A recent study has found that people with medical conditions that cause abnormal changes in the hands, neck and face, such as scleroderma, are more likely to avoid social situations.
The Canadian Scleroderma Research Group has created a new scale to measure the levels of social avoidance experienced by scleroderma patients. The Body Concealment Scale for Scleroderma (BCSS) might later be used for interventions that could support scleroderma patients who live with social anxiety.
Because the face, neck and hands are not generally areas that can be kept covered in social situations, many people who struggle with scleroderma may avoid being in groups of people, particularly in cases where they must meet new people. Some may feel embarrassed, or even unjustly ashamed, of abnormal changes that scleroderma causes in their appearance.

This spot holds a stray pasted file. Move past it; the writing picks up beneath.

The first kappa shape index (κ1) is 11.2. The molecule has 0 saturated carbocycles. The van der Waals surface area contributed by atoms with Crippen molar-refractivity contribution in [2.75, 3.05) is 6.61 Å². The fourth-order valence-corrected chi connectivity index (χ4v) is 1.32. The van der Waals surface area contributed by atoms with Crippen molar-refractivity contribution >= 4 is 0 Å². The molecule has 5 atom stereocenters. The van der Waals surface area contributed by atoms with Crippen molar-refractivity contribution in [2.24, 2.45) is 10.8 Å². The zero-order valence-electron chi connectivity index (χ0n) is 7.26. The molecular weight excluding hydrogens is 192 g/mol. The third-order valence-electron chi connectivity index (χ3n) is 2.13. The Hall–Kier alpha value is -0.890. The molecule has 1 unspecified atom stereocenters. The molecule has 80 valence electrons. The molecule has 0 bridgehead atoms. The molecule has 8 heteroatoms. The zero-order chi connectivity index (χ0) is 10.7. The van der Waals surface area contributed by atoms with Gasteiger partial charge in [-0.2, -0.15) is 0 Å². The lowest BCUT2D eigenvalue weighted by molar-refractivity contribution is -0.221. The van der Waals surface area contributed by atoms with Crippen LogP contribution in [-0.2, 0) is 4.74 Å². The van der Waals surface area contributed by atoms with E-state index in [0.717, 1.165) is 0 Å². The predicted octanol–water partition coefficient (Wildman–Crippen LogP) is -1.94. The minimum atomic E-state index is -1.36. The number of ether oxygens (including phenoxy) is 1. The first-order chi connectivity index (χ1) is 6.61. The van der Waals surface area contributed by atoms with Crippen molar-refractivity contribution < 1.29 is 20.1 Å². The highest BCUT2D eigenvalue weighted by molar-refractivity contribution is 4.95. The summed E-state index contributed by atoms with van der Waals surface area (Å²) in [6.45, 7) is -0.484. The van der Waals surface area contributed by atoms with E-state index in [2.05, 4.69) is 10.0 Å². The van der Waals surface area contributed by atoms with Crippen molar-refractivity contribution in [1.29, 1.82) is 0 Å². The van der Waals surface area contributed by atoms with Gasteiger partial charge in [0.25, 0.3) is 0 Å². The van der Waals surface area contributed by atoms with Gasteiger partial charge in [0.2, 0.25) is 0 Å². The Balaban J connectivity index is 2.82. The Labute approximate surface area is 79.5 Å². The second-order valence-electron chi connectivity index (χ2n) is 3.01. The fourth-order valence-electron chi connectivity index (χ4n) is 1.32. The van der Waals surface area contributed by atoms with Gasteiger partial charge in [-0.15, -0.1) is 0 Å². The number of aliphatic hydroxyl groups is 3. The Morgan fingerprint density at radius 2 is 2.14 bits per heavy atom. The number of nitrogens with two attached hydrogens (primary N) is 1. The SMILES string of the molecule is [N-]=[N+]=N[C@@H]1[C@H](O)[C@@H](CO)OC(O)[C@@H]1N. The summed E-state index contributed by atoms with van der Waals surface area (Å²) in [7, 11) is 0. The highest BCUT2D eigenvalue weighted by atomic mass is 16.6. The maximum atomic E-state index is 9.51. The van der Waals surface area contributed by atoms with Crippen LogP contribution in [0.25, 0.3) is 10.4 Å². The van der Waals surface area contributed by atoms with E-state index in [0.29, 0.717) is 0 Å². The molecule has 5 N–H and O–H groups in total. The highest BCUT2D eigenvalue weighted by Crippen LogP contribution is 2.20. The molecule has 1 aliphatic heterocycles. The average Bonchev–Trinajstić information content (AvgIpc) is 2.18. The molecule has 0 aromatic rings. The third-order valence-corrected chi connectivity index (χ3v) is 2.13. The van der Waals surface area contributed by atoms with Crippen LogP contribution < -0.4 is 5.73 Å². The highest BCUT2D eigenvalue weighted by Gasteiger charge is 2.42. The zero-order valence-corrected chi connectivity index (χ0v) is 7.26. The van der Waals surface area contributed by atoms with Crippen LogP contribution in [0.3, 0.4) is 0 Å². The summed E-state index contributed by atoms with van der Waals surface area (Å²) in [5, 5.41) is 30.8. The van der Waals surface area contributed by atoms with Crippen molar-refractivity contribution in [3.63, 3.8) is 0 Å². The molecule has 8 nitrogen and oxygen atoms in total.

Scleroderma News is strictly a news and information website about the disease. It does not provide medical advice, diagnosis or treatment. This content is not intended to be a substitute for professional medical advice, diagnosis, or treatment. Always seek the advice of your physician or another qualified health provider with any questions you may have regarding a medical condition. Never disregard professional medical advice or delay in seeking it because of something you have read on this website.
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